Sir Paul McCartney is incredibly “competitive”.
The ‘Yesterday’ singer has always wanted to succeed, even before he became famous as part of The Beatles.
He shared: “I’m competitive with anything. We started off in my auntie’s back parlour, banging away on three guitars – me, John [Lennon] and George [Harrison] – and we managed to get gigs in Liverpool, and then play the Cavern Club. We were always trying to succeed – I think everyone is.”
And the 77-year-old singer refers to The Beatles as “they” as he insists he “wasn’t the group”.
Speaking about how the Beatles are the highest-charting act in Billboard history, he said: “That’s fantastic. They were a great group … You know, I wasn’t the group.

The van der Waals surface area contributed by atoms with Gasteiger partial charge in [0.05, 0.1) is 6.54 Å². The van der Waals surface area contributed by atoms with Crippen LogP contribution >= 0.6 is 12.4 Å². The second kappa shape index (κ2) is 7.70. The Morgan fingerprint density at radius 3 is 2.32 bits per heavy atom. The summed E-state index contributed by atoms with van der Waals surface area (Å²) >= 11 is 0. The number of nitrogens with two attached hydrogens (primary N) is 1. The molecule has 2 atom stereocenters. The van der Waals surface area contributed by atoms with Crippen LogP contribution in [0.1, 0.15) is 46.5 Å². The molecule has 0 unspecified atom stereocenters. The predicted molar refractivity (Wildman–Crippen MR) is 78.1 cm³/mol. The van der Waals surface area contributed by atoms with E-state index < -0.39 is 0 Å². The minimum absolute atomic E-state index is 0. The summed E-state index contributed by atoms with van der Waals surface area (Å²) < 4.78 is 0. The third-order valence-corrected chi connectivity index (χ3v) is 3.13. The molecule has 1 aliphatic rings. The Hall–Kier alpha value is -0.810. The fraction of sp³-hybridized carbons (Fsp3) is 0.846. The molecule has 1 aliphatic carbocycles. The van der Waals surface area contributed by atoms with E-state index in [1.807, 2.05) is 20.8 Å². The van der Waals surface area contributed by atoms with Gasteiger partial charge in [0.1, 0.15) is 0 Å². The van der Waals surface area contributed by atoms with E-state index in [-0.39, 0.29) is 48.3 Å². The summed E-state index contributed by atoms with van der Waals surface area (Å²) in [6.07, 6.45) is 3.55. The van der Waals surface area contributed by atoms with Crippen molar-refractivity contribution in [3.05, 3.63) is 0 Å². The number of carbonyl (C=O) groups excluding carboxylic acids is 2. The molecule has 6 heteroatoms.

“We were a great group, though. The more I listen, the more I’m amazed, because a lot of that stuff was live. You listen to the Ed Sullivan performances and you think, ‘Wow.'”
And the Beatles legend believes the secret to their long term chart success was constantly reinventing their music.
He added to Billboard magazine: “You could have said when we got our first No. 1, ‘Well, you’ve done it, boys,’ or when we got our 10th. But those were like unexpected bonuses. They were the bonuses we wanted, but we were just trying to get better and develop. That was the force behind The Beatles: We’d do one song, and it’d be a hit, and instead of doing another with the same formula, we’d say, ‘OK, we’ve done that.’ You listen to The Beatles’ output and no two songs are alike.”